where the writers are
The Basics of Savings as Classroom Material?

I was discussing some personal finance issue with a colleague of mine the other day, and he said something to me that I had already known n for years.  It was just eye-opening to hear someone else say it.

He told me “If I had only known a lot of this stuff when I was a kid, I would have been much better off.”

Well, wouldn’t we all, right?

Then he said something that never occurred to me before.  He continued,

“They should make this stuff required classroom material for all kids—that way, we won’t have to worry about it.”

At first, it sounded a little silly but the more I thought about, the more it made sense.

This is how I look at it.  Our country is carrying the worst federal deficit that we have ever had in history.  Some say our country is on the verge on bankruptcy because of it.  And although the statistics seem to be getting better, the average American simply lives in debt.  And amazingly, they are content to do so.  Can you imagine how much our economic “position” in the world would improve if we did not have so much debt?

On a more personal level, how much more bargaining power would we all have is we were not in so much debt?  A better credit score would mean lower interest rates on cars and homes, better opportunities for employment, and a host of other things.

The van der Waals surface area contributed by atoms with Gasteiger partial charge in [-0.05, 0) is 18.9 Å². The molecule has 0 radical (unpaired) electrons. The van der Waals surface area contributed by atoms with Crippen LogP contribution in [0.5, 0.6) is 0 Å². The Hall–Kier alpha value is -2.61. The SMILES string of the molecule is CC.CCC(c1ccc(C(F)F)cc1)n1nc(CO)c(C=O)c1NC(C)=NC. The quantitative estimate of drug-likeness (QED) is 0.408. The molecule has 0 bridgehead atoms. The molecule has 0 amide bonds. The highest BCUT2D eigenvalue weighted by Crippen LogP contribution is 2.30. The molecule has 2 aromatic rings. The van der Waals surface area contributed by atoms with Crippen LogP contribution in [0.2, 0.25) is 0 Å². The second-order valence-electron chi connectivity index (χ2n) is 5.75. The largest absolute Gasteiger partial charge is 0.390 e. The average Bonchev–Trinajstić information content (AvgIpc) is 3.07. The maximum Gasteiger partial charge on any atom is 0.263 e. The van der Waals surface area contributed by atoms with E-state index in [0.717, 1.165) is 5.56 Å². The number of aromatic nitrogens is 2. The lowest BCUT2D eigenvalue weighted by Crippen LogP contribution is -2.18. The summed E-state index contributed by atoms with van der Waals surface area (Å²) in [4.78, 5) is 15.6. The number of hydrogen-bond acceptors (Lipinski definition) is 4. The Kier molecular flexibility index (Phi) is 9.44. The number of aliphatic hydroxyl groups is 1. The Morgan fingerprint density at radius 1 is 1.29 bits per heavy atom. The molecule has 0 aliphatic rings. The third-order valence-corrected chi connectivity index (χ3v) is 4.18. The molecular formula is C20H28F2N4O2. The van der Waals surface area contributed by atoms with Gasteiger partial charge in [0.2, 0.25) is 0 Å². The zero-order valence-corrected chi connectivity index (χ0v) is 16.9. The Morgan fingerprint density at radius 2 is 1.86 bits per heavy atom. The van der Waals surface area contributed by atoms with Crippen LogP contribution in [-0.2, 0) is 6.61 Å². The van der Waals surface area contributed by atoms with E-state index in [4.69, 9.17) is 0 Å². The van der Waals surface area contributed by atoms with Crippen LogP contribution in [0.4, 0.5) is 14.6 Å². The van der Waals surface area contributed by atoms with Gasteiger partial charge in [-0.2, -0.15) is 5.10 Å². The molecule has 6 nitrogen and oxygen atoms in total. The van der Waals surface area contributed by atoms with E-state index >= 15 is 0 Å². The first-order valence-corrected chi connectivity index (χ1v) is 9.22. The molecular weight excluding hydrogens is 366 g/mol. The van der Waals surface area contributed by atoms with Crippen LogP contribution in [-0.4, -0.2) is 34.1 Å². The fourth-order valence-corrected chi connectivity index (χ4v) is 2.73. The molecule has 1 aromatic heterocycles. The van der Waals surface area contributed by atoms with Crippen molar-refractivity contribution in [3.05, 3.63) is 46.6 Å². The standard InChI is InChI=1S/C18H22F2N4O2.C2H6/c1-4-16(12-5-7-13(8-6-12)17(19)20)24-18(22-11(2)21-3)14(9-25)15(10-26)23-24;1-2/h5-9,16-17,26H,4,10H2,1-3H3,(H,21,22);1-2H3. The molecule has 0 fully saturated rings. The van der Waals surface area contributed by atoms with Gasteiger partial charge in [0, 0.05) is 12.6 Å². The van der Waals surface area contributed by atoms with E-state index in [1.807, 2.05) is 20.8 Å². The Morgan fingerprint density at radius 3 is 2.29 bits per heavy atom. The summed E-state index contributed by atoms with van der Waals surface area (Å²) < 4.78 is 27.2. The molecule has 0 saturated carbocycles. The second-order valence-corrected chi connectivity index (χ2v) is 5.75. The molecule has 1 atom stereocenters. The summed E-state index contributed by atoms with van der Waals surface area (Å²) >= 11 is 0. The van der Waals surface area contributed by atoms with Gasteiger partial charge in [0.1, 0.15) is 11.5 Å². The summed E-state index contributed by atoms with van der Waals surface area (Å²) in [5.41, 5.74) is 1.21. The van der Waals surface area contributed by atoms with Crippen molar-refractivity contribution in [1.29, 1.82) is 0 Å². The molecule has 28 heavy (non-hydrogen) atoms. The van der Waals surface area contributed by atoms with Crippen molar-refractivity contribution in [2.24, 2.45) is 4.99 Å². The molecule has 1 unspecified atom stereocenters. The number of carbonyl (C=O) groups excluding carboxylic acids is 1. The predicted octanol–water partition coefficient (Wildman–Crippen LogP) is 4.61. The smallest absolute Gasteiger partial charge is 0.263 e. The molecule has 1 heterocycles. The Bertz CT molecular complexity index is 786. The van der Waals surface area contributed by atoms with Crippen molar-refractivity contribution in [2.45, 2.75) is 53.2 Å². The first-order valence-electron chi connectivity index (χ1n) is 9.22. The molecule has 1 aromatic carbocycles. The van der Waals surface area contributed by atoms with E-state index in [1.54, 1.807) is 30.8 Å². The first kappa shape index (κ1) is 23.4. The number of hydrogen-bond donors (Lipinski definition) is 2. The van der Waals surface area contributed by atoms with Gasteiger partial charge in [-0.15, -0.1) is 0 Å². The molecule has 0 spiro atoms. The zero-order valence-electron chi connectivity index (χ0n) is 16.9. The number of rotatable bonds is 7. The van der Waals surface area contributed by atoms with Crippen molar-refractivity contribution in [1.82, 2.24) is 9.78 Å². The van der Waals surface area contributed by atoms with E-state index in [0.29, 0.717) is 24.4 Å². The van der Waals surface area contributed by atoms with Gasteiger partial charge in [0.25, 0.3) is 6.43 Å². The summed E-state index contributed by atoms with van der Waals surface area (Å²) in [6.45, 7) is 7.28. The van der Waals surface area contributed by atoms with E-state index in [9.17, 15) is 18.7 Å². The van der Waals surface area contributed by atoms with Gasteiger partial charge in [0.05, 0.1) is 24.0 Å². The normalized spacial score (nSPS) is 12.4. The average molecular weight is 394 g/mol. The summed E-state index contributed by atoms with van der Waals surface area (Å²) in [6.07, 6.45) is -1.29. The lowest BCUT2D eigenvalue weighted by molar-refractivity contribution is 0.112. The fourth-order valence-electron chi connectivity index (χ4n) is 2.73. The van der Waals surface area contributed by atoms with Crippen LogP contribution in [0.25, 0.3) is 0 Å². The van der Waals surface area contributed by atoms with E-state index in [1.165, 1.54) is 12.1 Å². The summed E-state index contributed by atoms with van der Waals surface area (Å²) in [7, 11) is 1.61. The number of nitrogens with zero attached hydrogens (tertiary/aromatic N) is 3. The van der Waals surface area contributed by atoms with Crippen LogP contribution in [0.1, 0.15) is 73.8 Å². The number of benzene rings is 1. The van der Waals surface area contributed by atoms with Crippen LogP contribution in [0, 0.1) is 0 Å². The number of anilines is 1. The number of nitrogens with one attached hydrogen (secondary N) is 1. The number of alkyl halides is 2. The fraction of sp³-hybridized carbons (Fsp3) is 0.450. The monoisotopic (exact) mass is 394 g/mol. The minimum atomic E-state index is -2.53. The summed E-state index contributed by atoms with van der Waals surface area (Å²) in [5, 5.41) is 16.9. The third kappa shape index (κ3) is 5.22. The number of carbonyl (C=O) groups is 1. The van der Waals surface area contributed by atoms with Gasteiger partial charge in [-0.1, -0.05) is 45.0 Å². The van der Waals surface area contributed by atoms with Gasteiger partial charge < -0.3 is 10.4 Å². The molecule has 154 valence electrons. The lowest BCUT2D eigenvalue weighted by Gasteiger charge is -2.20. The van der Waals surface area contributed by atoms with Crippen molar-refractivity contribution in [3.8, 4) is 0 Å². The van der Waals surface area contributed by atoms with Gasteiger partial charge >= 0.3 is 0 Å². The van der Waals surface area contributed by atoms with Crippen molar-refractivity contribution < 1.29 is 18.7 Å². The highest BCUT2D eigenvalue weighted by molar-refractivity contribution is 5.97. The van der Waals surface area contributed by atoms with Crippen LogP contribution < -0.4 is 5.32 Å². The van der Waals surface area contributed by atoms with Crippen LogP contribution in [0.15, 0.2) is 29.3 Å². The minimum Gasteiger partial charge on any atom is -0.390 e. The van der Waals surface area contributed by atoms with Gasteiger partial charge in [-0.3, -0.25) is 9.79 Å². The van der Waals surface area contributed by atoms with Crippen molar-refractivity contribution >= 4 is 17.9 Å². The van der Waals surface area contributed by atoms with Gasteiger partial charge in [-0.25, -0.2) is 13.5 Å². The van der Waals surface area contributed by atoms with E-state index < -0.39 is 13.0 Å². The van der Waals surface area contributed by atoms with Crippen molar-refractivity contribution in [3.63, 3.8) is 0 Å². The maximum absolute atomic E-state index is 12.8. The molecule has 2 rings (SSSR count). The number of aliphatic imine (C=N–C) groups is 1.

Yet, where did all these problems with debt begin?  I guess you could say the core issue is parents and parenting.   Parents who either did not know the disadvantages of being in debt or did not effectively communicate them to their children.

But, what if a lot of this education were a required part of a schools’ curriculum?

I think it could easily be incorporated into a required schedule of classes for children.  The more I thought about it, this is what I came up with:

Grade school—I have not begun to think of the logistics of doing this, but here you would educate on the basics--how to open a savings account,  maybe how interest works etc.

High school-- I can remember so many “blow off” classes that I took in high school, that I am sure a “Basics of Finance” or “Your Money, Your Life” class could easily be fit in.  Here, you go hard and heavy about the dangers of credit card debt, what exactly it is, the effects (both short and long term) that it can have on you, and so on.

College—Once again, I can remember so many of my “core” classes for college that I simply didn’t need, that again, some sort of finance or money class could easily be factored in.  Here I think you continue with the credit card debt theme, but maybe also throw in al little about the basics of investing.  For example, what a 401K is, what a Roth IRA is, and so on.

To me, the basics of personal finance is far too important to put on the shoulders of parents. They have too many other important responsibilities.  Also, I think a lot are simply ill-equipped to properly educate their children on the subject. I say put it in the school system and let’s watch our country improve, one child at a time…

 

To learn more, visit me at Yourfinances101.